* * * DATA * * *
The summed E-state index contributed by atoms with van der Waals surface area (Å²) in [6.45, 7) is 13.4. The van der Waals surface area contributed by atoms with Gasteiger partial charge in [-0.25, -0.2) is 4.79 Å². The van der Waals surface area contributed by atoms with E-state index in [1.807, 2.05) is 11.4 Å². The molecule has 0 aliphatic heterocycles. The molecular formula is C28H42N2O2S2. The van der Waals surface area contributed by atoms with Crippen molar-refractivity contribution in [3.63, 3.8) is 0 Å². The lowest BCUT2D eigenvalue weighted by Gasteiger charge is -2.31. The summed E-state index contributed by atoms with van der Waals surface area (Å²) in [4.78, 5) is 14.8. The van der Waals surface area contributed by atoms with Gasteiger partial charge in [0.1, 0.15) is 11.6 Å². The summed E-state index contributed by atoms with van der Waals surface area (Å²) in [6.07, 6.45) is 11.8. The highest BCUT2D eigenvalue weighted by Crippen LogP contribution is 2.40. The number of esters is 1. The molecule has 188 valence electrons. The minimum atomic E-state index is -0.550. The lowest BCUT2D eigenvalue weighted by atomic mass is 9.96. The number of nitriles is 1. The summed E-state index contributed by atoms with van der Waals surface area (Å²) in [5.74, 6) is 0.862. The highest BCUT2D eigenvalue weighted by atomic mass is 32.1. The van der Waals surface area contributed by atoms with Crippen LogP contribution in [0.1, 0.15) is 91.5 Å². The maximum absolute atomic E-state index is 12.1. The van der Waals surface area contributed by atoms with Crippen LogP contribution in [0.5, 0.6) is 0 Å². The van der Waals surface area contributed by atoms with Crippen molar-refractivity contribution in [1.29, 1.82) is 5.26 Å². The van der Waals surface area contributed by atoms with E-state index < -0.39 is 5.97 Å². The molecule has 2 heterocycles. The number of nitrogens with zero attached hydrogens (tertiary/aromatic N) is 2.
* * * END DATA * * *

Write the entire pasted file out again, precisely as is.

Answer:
The summed E-state index contributed by atoms with van der Waals surface area (Å²) in [6.45, 7) is 13.4. The van der Waals surface area contributed by atoms with Gasteiger partial charge in [-0.25, -0.2) is 4.79 Å². The van der Waals surface area contributed by atoms with E-state index in [1.807, 2.05) is 11.4 Å². The molecule has 0 aliphatic heterocycles. The molecular formula is C28H42N2O2S2. The van der Waals surface area contributed by atoms with Crippen molar-refractivity contribution in [3.63, 3.8) is 0 Å². The lowest BCUT2D eigenvalue weighted by Gasteiger charge is -2.31. The summed E-state index contributed by atoms with van der Waals surface area (Å²) in [4.78, 5) is 14.8. The van der Waals surface area contributed by atoms with Gasteiger partial charge in [0.1, 0.15) is 11.6 Å². The summed E-state index contributed by atoms with van der Waals surface area (Å²) in [6.07, 6.45) is 11.8. The highest BCUT2D eigenvalue weighted by Crippen LogP contribution is 2.40. The number of esters is 1. The molecule has 188 valence electrons. The minimum atomic E-state index is -0.550. The lowest BCUT2D eigenvalue weighted by atomic mass is 9.96. The number of nitriles is 1. The summed E-state index contributed by atoms with van der Waals surface area (Å²) in [5.74, 6) is 0.862. The highest BCUT2D eigenvalue weighted by atomic mass is 32.1. The van der Waals surface area contributed by atoms with Crippen LogP contribution in [0.1, 0.15) is 91.5 Å². The maximum absolute atomic E-state index is 12.1. The van der Waals surface area contributed by atoms with Crippen LogP contribution in [0.5, 0.6) is 0 Å². The van der Waals surface area contributed by atoms with Crippen molar-refractivity contribution in [1.29, 1.82) is 5.26 Å². The van der Waals surface area contributed by atoms with E-state index < -0.39 is 5.97 Å². The molecule has 2 heterocycles. The number of nitrogens with zero attached hydrogens (tertiary/aromatic N) is 2.